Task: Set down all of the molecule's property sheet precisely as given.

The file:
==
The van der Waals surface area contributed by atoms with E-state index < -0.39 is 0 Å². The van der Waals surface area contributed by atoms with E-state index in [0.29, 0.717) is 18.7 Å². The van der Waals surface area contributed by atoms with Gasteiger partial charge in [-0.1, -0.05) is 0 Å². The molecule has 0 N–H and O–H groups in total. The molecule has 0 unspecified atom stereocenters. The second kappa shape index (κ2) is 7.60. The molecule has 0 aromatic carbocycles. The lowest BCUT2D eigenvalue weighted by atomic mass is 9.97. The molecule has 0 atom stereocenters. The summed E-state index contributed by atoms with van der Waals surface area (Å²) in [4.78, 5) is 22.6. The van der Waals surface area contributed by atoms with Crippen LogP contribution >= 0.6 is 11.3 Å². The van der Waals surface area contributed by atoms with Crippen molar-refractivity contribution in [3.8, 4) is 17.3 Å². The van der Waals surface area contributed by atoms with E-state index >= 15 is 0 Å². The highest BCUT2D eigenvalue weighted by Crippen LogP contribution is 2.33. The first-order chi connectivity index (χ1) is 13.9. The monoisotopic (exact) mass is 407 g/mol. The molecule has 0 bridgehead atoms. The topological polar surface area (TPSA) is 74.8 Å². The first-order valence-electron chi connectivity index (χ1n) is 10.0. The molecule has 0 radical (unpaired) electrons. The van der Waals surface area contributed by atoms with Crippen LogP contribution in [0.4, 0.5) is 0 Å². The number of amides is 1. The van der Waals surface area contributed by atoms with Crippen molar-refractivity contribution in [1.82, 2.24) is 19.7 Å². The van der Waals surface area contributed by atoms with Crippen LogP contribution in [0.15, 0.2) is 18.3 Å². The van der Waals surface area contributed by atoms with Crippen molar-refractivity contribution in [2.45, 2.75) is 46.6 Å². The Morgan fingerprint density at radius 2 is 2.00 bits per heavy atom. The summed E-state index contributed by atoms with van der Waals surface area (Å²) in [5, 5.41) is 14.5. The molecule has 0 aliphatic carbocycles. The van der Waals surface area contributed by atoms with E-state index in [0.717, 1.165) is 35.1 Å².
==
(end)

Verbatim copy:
The van der Waals surface area contributed by atoms with E-state index < -0.39 is 0 Å². The van der Waals surface area contributed by atoms with E-state index in [0.29, 0.717) is 18.7 Å². The van der Waals surface area contributed by atoms with Gasteiger partial charge in [-0.1, -0.05) is 0 Å². The molecule has 0 N–H and O–H groups in total. The molecule has 0 unspecified atom stereocenters. The second kappa shape index (κ2) is 7.60. The molecule has 0 aromatic carbocycles. The lowest BCUT2D eigenvalue weighted by atomic mass is 9.97. The molecule has 0 atom stereocenters. The summed E-state index contributed by atoms with van der Waals surface area (Å²) in [4.78, 5) is 22.6. The van der Waals surface area contributed by atoms with Crippen LogP contribution >= 0.6 is 11.3 Å². The van der Waals surface area contributed by atoms with Crippen molar-refractivity contribution in [3.8, 4) is 17.3 Å². The van der Waals surface area contributed by atoms with E-state index >= 15 is 0 Å². The highest BCUT2D eigenvalue weighted by Crippen LogP contribution is 2.33. The first-order chi connectivity index (χ1) is 13.9. The monoisotopic (exact) mass is 407 g/mol. The molecule has 0 bridgehead atoms. The topological polar surface area (TPSA) is 74.8 Å². The first-order valence-electron chi connectivity index (χ1n) is 10.0. The molecule has 0 radical (unpaired) electrons. The van der Waals surface area contributed by atoms with Crippen LogP contribution in [0.4, 0.5) is 0 Å². The number of amides is 1. The van der Waals surface area contributed by atoms with Crippen molar-refractivity contribution in [1.82, 2.24) is 19.7 Å². The van der Waals surface area contributed by atoms with Crippen LogP contribution in [0.15, 0.2) is 18.3 Å². The van der Waals surface area contributed by atoms with Crippen molar-refractivity contribution in [2.45, 2.75) is 46.6 Å². The Morgan fingerprint density at radius 2 is 2.00 bits per heavy atom. The summed E-state index contributed by atoms with van der Waals surface area (Å²) in [5, 5.41) is 14.5. The molecule has 0 aliphatic carbocycles. The van der Waals surface area contributed by atoms with E-state index in [0.717, 1.165) is 35.1 Å².